Oktoberfest Near and Far
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This weekend marks the finale of Oktoberfest, 2015 in Munich, Germany. Although the festivities—which kick off in September—are coming to an end in just a few days, the celebration will continue throughout the month in the United States.
Oktoberfest in Munich, Tips and Tricks
Oktoberfest began nearly 200 years ago as the commemoration of a royal wedding; it’s since morphed into a two-week festival well regarded as the world’s largest celebration of beer. Travelers from all over the globe flock to Munich, Germany to participate in the festivities. Although the festival itself is free to everyone, the tents and vendors will provide you with plenty of opportunities to spend your Euros. Book early, drink local, and meet as many beer-drinkers as you can.
- Make reservations. Oktoberfest beer tents are where the action is, and they fill up fast. Make a table reservation, especially on nights and weekends, to make sure you’ll be able to sit down and enjoy the festivities. If can’t make a reservation, small parties should still be able to find space without too much of an issue. Reservations are recommended, especially nights and weekends, but not required. However, keep in mind that waitresses won’t serve you unless you have a seat at the table.
- Go midweek. If possible, plan a visit that avoids the hectic crowds of the weekends. Tuesday through Thursday will give you the most elbow-room. Mid-week will also get you closer to the locals, weekends will draw more tourists and fewer Germans.
- Bring cash, lots of cash. Although accepting credit cards is more common every year, it’s still likely that you’ll run into more cash-only vendors than any other type. Plan on about 60 Euros cash per person, per day.
- Tents Matter. Each tent has it’s own personality, although all are more similar than different. Käfer’s Wiesnschänke is the “after-hours” tent. When other tents start to close down at 10:30, the crowd rushes to this tent. Try to get there before 10PM to beat the crowd. Schottenhamel is the tent to be at when the festival kicks off, it’s where the Mayor taps the first keg and yells “O’ zapft ist!” to begin the celebration. Marstall is the most star-studded tent, also serving champagne in addition to beer.
- Dress the part. Visitors and locals alike enjoy donning Trachten, traditional garb for the fest, and doing so will help you immerse in the ambiance. Don’t worry about bringing your Oktoberfest best with you; plenty of local shops will have outfits to purchase. Grab an outfit with pockets and leave your bags and purses at the hotel, the chaos, spillage and crowds will make them more of a burden than an asset.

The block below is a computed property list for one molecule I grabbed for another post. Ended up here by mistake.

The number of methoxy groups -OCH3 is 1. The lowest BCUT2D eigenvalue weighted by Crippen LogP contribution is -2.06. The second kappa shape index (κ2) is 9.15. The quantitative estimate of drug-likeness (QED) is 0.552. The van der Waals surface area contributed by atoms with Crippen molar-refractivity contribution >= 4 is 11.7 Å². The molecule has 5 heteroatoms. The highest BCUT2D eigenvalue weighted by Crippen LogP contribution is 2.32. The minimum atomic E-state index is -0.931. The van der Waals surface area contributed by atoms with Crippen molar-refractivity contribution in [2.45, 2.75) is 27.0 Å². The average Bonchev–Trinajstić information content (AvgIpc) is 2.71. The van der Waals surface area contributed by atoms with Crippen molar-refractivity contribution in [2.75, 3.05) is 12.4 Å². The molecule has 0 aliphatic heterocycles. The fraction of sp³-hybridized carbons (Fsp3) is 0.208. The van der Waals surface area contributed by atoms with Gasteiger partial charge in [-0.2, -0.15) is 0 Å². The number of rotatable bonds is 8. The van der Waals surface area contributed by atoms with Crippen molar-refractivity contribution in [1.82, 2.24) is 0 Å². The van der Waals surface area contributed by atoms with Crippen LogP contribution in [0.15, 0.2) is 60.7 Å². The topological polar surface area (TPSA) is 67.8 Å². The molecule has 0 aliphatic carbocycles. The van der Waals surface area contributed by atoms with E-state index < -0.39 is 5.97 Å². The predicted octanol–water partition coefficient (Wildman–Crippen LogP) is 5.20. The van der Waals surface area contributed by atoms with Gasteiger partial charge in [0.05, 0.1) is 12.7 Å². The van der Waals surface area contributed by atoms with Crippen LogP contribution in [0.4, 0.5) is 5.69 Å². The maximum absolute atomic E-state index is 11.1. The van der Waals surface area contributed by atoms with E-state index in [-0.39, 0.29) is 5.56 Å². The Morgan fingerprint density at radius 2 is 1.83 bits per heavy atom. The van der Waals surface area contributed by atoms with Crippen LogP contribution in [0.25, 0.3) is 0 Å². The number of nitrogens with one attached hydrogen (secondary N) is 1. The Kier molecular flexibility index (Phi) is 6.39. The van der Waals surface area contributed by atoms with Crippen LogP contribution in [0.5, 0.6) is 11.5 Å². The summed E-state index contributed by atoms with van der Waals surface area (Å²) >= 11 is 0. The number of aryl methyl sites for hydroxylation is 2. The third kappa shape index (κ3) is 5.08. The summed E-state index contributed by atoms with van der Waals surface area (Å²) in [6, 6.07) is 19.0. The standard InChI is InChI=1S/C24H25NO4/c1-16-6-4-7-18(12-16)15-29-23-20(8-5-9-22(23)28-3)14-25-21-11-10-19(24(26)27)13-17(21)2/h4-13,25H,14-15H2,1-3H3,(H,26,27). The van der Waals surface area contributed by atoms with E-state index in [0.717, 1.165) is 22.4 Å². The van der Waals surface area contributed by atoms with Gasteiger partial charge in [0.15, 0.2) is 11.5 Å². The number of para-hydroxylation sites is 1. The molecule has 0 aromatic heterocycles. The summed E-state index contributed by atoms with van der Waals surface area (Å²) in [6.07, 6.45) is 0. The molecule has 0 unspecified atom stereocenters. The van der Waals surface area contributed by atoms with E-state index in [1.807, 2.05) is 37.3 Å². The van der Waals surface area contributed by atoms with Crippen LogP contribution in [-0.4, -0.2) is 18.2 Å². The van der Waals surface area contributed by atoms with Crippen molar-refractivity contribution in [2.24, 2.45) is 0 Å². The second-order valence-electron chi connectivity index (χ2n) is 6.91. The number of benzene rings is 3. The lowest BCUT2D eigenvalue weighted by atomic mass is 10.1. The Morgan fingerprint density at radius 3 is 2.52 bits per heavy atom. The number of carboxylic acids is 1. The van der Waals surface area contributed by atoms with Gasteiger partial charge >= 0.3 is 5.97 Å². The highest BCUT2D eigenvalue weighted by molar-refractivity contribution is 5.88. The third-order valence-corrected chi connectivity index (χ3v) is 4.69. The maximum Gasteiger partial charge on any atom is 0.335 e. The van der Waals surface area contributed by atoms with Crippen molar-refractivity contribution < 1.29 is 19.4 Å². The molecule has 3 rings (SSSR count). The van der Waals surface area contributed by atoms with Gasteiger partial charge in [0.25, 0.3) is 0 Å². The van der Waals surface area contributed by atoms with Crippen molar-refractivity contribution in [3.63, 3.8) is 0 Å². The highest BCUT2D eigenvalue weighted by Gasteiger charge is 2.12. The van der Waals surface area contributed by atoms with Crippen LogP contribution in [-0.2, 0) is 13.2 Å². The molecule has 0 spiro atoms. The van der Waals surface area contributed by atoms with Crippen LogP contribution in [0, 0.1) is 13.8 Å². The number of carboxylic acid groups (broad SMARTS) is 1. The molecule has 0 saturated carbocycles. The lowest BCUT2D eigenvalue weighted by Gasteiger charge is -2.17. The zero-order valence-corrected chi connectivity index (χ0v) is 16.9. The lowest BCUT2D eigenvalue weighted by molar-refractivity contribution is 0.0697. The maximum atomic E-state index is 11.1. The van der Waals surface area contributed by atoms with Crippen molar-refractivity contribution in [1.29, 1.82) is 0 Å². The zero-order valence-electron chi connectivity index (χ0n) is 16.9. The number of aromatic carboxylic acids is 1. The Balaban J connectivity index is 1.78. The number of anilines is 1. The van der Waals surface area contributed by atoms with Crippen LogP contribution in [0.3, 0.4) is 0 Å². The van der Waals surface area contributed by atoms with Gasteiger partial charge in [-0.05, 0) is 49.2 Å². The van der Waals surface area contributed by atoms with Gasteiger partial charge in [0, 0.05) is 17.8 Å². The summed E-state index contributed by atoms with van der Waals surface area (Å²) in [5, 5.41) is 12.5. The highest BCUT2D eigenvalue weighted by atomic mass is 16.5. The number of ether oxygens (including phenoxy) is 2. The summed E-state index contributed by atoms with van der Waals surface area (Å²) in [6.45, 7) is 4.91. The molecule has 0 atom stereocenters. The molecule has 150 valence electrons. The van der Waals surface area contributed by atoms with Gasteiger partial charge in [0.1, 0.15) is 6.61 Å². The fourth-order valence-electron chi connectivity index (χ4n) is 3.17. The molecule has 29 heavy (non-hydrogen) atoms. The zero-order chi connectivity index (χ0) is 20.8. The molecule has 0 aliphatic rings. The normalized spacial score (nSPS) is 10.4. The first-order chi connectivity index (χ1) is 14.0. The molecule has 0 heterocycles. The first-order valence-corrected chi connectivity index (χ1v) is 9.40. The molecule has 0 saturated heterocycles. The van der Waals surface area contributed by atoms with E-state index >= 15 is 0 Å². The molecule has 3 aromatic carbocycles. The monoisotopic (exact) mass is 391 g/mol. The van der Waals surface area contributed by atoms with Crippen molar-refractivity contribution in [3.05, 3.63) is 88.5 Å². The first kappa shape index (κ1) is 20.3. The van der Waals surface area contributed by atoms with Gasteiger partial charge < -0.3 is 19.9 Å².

Best American Oktoberfest celebrations
Celebrating Oktoberfest in the USA is best done in a town that immerses itself in German culture year-round. With snow-capped A-framed shops, German breweries, and lederhosen worn in every season, these villages will transport you abroad with more than just the beer offerings.
It’s hard to imagine a town in the USA more excited about Oktoberfest than this small Bavarian village in Washington State. With an entire town fashioned after the German Alps, from architecture, breweries, and eateries all following the theme, it’s easy to imagine you have transported to Germany itself. To make sure all visitors to the town (book well in advance of the Oktoberfest celebration) have an opportunity to experience the mayoral kick-off to Oktoberfest, this charming village has not just one keg tapping ceremonies, they have three.
With millions of Minnesotans claiming German heritage, this town is a popular destination for people seeking to get in touch with their roots. Don’t miss the 45-foot glockenspiel, German polka bands, and horse drawn trolley.
Helen’s strict zoning laws require that all buildings resemble an Alpine village in Germany. Known for its festivals, activities, and over 200 Bavarian themed shops, it’s no surprise this little village can put on an outstanding Oktoberfest event.
I’ll have a recipe for you tomorrow! Come back Friday to get my recipe for Stout Bolognese.